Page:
The economy may be depressing as hell, but the President Obama who interrupted our prime-time television tonight wasn't in a somber mood. In his highly anticipated jobs speech before a rare joint session of Congress, Obama exhibited the animation and urgency he literally told Congress to pass his jobs plan "right away" eight separate times of a candidate at a campaign rally. At times, he was shouting, practically screaming. And, in fact, this speech did occasionally veer into campaign-speech territory:
"What we can’t do — what I won’t do — is let this economic crisis be used as an excuse to wipe out the basic protections that Americans have counted on for decades. I reject the idea that we need to ask people to choose between their jobs and their safety. I reject the argument that says for the economy to grow, we have to roll back protections that ban hidden fees by credit card companies, or rules that keep our kids from being exposed to mercury, or laws that prevent the health insurance industry from shortchanging patients. I reject the idea that we have to strip away collective bargaining rights to compete in a global economy. We shouldn’t be in a race to the bottom, where we try to offer the cheapest labor and the worst pollution standards. America should be in a race to the top. And I believe that’s a race we can win."
The 2012 presidential election will likely hinge around a philosophical debate about the role of government in American life, and that passage sounds a lot like Obama's side of the argument.
But the reason we all tuned in tonight was to hear what kind of job-creation proposals Obama has come up with. Obama's plan, which he's dubbed the American Jobs Act, is essentially a second stimulus. With a reported price tag of $450 billion, it contains tax incentives for small businesses that hire people who've been unemployed for six months, a payroll-tax cut for both employers and employees, an extension of unemployment benefits, and spending on infrastructure like roads and schools.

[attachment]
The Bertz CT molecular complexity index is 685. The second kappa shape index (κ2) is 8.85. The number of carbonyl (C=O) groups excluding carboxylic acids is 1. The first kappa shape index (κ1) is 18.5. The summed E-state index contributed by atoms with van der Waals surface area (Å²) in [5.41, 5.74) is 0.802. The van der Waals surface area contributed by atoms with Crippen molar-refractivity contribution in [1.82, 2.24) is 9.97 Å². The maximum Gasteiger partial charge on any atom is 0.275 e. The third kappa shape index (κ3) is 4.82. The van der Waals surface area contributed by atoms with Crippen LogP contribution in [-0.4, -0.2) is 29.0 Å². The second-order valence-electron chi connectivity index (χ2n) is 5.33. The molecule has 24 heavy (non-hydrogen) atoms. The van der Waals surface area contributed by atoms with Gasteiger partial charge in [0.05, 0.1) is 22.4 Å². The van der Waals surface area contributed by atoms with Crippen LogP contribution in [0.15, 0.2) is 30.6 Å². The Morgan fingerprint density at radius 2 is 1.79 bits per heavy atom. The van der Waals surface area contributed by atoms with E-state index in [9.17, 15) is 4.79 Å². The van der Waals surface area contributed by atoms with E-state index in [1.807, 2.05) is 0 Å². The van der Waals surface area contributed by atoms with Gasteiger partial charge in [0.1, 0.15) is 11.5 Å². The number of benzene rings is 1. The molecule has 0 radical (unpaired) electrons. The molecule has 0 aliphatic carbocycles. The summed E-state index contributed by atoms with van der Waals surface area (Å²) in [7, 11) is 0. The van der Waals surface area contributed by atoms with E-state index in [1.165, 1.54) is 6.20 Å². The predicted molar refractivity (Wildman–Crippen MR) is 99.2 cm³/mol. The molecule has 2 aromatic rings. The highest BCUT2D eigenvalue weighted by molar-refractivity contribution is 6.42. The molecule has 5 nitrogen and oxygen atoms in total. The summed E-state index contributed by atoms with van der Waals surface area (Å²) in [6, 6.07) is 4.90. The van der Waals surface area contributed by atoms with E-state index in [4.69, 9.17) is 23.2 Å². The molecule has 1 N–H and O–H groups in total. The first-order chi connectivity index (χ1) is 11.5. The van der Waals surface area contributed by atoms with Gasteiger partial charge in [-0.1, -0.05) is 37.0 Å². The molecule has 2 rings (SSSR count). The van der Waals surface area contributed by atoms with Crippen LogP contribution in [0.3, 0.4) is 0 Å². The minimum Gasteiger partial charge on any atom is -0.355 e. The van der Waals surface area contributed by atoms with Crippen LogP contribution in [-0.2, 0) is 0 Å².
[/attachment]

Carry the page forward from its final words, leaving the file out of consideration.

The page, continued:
Obama repeatedly stressed that every proposal in his plan has been backed by both Democrats and Republicans. That doesn't mean that many Republicans can't, or won't, find a way to oppose the plan. For most of the speech, they sat on their hands, although there were some predictable exceptions: The GOP side of the chamber stood and applauded when Obama proposed giving tax breaks to businesses that hire military veterans, proposed lowering the corporate tax rate, and proclaimed that Medicare had to be reformed in order to be strengthened in the long run.
A key component to the whole plan is that, unlike the original stimulus which at this point is about as popular as bird flu the American Jobs Act will be fully paid for, so it won’t add to the debt. That should preempt the otherwise inevitable “we can’t afford it” line of resistance from fiscal conservatives. Though Obama didn’t spell out the specifics of how it would be paid for, he asked that the debt-reduction super-committee that is already working on finding $1.5 trillion in savings also find savings to offset the American Jobs Act.
Of course, it’s not as if finding $450 billion in savings that Republicans and Democrats would both be willing to vote for is an easy task. So the success of Obama’s jobs plan depends on more than his ability to get bi-partisan support for his proposals in Congress. It also depends on the ability of Congress to agree on another round of steep cuts. That makes the task doubly difficult, which is why presidents and congresses of the past haven't even bothered to try to pay for things.